Codman Square, Dorchester, MA -- In recognition of the critical role health centers play in ensuring access to a full range of high quality primary and preventive health care for more than 875,000 Massachusetts residents, Executive Office of Health and Human and Services Secretary John Polanowicz on Monday, August 11 issued a Proclamation from Governor Patrick at Codman Square Health Center in Dorchester to mark National Health Center Week (NHCW) in Massachusetts. NHCW is an annual celebration which highlights the work of health centers in the more than 7,000 communities they serve nationwide.
"Community Health Centers are a vital piece of our nation-leading health care system," said HHS Secretary Polanowicz. "The Patrick Administration has worked in partnership with Community Health Centers across the state to tackle chronic health issues, strengthen care coordination and increased efficiencies in health care."
Secretary Polanowicz is celebrating Community Health Center Week with visits to 6 additional health centers between August 11 and 15. They include: Upham's Corner Health Center in Dorchester, Fenway Community Health Center, South Cove Community Health Center in Chinatown, Whittier Street Health Center in Roxbury, Edward M. Kennedy Community Health Center in Worcester, and SSTAR Family Health Care Center in Fall River.
In Massachusetts, 49 Community Health Centers provide care to one out of eight state residents through more than 285 sites, offering medical, dental, eye, mental health and pharmacy services, as well as a host of preventive care initiatives, including nutrition counseling, local farmers' markets, fitness programs and help with managing chronic illnesses such as diabetes and hypertension.
In addition to employing nearly 12,000 individuals, health centers also provide critical entry level jobs and career building opportunities right in the communities they serve. As drivers of local economies, health centers often are the largest neighborhood employer, act as local purchasers of goods and services, and generate and stimulate secondary businesses such as restaurants, pharmacies, and retail stores.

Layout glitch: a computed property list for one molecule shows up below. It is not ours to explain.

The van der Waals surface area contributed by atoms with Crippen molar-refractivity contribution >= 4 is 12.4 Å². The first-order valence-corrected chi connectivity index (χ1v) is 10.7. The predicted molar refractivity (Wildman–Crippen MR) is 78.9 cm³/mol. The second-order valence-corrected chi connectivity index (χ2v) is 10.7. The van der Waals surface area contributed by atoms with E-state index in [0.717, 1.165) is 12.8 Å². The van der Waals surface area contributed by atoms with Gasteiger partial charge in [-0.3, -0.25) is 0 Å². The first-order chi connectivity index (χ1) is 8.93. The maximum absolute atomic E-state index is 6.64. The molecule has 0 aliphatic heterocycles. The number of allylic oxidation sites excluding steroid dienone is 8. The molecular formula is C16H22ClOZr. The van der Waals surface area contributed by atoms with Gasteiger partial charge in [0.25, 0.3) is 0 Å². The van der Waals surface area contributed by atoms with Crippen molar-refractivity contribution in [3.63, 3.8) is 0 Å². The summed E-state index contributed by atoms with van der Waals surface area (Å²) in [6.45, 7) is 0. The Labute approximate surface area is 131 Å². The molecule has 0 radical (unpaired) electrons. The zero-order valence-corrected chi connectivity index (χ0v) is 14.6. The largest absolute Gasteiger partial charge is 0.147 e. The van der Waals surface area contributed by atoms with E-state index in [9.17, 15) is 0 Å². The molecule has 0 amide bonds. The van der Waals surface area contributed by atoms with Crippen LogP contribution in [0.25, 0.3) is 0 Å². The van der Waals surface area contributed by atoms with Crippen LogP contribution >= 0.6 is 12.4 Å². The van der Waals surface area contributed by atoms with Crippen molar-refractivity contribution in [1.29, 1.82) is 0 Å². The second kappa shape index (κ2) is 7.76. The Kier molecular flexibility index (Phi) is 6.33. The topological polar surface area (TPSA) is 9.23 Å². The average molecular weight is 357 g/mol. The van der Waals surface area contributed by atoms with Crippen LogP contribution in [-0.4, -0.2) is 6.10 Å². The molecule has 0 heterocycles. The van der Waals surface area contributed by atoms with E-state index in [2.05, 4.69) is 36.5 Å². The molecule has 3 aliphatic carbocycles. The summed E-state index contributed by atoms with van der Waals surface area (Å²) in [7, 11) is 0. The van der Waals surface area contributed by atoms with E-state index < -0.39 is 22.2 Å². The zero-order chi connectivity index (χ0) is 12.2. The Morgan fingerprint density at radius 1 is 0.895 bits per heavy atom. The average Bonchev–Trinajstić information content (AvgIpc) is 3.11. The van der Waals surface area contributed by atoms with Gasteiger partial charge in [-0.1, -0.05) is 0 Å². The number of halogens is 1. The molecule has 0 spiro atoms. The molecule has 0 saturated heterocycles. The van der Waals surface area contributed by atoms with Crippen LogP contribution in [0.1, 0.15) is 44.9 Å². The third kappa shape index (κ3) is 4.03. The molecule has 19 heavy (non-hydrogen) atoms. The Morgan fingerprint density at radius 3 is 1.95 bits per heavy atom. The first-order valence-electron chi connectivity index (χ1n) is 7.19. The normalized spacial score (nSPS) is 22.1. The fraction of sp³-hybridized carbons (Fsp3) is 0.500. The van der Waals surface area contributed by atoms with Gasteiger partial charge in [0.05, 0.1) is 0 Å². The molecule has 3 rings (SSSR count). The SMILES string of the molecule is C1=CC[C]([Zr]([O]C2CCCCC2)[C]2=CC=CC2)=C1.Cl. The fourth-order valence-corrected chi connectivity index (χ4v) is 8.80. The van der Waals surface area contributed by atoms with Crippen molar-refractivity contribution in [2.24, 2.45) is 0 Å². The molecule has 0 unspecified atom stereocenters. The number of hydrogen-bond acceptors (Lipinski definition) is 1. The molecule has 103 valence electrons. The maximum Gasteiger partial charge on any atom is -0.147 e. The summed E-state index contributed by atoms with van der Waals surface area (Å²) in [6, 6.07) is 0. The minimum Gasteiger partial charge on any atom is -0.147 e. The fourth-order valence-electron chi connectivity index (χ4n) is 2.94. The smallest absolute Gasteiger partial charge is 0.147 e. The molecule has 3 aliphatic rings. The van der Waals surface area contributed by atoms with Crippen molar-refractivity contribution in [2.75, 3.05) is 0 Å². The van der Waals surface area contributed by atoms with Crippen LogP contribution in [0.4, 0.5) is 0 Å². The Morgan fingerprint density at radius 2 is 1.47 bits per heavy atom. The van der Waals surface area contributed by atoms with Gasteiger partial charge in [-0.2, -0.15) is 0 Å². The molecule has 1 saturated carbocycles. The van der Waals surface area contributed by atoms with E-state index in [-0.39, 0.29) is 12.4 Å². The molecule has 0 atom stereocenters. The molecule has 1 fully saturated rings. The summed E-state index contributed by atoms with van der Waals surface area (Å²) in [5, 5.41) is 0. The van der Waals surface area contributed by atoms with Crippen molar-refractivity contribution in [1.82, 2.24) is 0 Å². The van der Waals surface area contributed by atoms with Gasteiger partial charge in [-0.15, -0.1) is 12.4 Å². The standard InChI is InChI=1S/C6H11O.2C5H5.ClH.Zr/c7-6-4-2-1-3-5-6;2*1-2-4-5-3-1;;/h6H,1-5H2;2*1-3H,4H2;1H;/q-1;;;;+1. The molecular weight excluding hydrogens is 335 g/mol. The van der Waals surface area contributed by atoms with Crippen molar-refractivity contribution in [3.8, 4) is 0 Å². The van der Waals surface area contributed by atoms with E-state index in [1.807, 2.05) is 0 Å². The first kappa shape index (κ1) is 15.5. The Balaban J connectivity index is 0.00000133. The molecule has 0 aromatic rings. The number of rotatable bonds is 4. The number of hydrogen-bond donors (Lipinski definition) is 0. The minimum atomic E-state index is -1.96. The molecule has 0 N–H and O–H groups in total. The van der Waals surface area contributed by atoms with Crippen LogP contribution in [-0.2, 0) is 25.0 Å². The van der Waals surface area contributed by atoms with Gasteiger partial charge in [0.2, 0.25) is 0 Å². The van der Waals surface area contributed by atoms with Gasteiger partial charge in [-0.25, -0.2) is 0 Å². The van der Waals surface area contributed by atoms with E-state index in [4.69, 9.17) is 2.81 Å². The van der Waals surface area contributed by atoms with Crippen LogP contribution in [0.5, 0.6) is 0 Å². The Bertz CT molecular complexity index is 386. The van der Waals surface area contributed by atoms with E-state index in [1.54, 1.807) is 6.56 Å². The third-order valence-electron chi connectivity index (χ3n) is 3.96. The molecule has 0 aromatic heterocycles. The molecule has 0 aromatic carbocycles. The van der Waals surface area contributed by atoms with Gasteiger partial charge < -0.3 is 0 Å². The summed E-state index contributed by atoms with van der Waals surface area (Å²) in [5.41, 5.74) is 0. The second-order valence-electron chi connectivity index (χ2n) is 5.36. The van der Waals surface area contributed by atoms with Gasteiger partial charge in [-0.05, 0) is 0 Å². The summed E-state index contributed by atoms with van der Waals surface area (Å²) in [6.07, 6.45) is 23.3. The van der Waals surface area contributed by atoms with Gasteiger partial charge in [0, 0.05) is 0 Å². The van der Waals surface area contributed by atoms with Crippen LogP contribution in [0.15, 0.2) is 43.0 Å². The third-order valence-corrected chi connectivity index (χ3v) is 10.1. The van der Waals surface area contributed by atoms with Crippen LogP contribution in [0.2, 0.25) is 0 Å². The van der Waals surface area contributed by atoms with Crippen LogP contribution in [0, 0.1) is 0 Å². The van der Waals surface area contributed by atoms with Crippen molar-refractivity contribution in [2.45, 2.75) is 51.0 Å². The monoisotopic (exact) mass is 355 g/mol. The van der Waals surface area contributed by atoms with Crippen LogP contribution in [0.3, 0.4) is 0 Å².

In 2012, Massachusetts health centers produced a total economic impact exceeding $2 billion, generating $1.77 billion in total health center expenditures and payroll, stimulating $1.67 billion in earnings for other local businesses, employing 11,967 state residents, and supporting 6,055 additional jobs at businesses located within their communities.
All community health centers undergo rigorous on-site accreditation visits and regularly exceed national quality and performance standards. Health centers perform equal to or better than private practice physicians on 94% of national health care quality measures. In Massachusetts, federally-funded health centers continuously rank above the national average on health measures related to helping patients quit smoking and manage hypertension and diabetes; preventing low birthweight babies; providing childhood immunizations; and screening for colorectal and cervical cancer.
Community health centers have long operated within a patient-centered care model, employing comprehensive care teams that include physicians, nurse practitioners, health educators, behavioral health counselors, language interpreters and community health workers who proactively plan care with patients. Because of their unique model, care received at health centers is ranked among the most cost-effective across all settings.
For example, total patient care costs at health centers are 24-50% lower when compared with patients served in other settings. Health center patients have 18% lower rates of emergency room visits and 64% lower rates of multi-day hospital admissions. By actively coordinating and managing care, health centers save in excess of $1,200 per patient annually in total health care costs. This amounts to more than $24 billion in system-wide savings.
In Massachusetts, health centers care for nearly 30 percent of the Commonwealth's Medicaid patients at a cost of only 1.3 percent of total annual state Medicaid spending. League CEO and President James W. Hunt, Jr. says those savings are stunning when you begin to consider the vulnerable individuals health centers serve: " Health centers produce these savings -- and by extension better health outcomes -- despite the fact that their patients often suffer from more than one chronic illness, remain at higher risk for developing dental problems and mental health issues, and struggle with job insecurity and access to healthy food," said Hunt.
Nearly 50 years ago, the first health center in the nation was founded at Columbia Point, Dorchester, by physician-activists H. Jack Geiger and Count Gibson. Just two years later, a young Senator Edward M. Kennedy helped to expand the model across the country, creating a federal program that now serves more than 22 million people.
"As the nation seeks answers for improving the quality and efficiency of health care, the health center model continues to prove that a coordinated and comprehensive approach to care delivery is a solution," said Hunt.